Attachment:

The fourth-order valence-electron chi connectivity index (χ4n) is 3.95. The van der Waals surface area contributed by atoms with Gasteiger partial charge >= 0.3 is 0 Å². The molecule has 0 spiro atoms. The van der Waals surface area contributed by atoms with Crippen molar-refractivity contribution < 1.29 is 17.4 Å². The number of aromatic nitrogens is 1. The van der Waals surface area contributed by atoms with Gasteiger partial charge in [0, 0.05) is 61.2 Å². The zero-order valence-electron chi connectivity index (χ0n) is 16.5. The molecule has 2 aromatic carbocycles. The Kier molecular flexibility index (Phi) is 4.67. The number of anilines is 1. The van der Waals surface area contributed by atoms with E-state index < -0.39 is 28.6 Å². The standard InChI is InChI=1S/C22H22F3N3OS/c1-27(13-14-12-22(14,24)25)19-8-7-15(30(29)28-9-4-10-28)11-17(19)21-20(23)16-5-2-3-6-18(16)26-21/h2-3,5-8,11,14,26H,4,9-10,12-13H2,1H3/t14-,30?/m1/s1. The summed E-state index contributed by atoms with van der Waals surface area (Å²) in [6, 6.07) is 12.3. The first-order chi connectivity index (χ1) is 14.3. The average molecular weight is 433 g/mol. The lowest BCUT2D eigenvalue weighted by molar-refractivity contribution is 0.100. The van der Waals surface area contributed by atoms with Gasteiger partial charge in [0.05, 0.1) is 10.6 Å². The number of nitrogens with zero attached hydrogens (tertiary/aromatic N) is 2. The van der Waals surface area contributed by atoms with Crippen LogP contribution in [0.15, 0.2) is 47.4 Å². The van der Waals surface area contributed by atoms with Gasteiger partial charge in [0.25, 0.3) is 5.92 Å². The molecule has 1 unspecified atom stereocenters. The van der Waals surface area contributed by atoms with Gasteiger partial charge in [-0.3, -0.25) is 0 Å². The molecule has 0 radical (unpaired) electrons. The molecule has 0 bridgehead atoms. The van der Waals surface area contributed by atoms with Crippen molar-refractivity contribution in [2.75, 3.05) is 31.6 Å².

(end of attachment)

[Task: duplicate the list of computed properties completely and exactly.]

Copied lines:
The fourth-order valence-electron chi connectivity index (χ4n) is 3.95. The van der Waals surface area contributed by atoms with Gasteiger partial charge >= 0.3 is 0 Å². The molecule has 0 spiro atoms. The van der Waals surface area contributed by atoms with Crippen molar-refractivity contribution < 1.29 is 17.4 Å². The number of aromatic nitrogens is 1. The van der Waals surface area contributed by atoms with Gasteiger partial charge in [0, 0.05) is 61.2 Å². The zero-order valence-electron chi connectivity index (χ0n) is 16.5. The molecule has 2 aromatic carbocycles. The Kier molecular flexibility index (Phi) is 4.67. The number of anilines is 1. The van der Waals surface area contributed by atoms with E-state index < -0.39 is 28.6 Å². The standard InChI is InChI=1S/C22H22F3N3OS/c1-27(13-14-12-22(14,24)25)19-8-7-15(30(29)28-9-4-10-28)11-17(19)21-20(23)16-5-2-3-6-18(16)26-21/h2-3,5-8,11,14,26H,4,9-10,12-13H2,1H3/t14-,30?/m1/s1. The summed E-state index contributed by atoms with van der Waals surface area (Å²) in [6, 6.07) is 12.3. The first-order chi connectivity index (χ1) is 14.3. The average molecular weight is 433 g/mol. The lowest BCUT2D eigenvalue weighted by molar-refractivity contribution is 0.100. The van der Waals surface area contributed by atoms with Gasteiger partial charge in [0.05, 0.1) is 10.6 Å². The number of nitrogens with zero attached hydrogens (tertiary/aromatic N) is 2. The van der Waals surface area contributed by atoms with Crippen LogP contribution in [0.15, 0.2) is 47.4 Å². The van der Waals surface area contributed by atoms with Gasteiger partial charge in [0.25, 0.3) is 5.92 Å². The molecule has 1 unspecified atom stereocenters. The van der Waals surface area contributed by atoms with Gasteiger partial charge in [-0.3, -0.25) is 0 Å². The molecule has 0 radical (unpaired) electrons. The molecule has 0 bridgehead atoms. The van der Waals surface area contributed by atoms with Crippen molar-refractivity contribution in [2.75, 3.05) is 31.6 Å².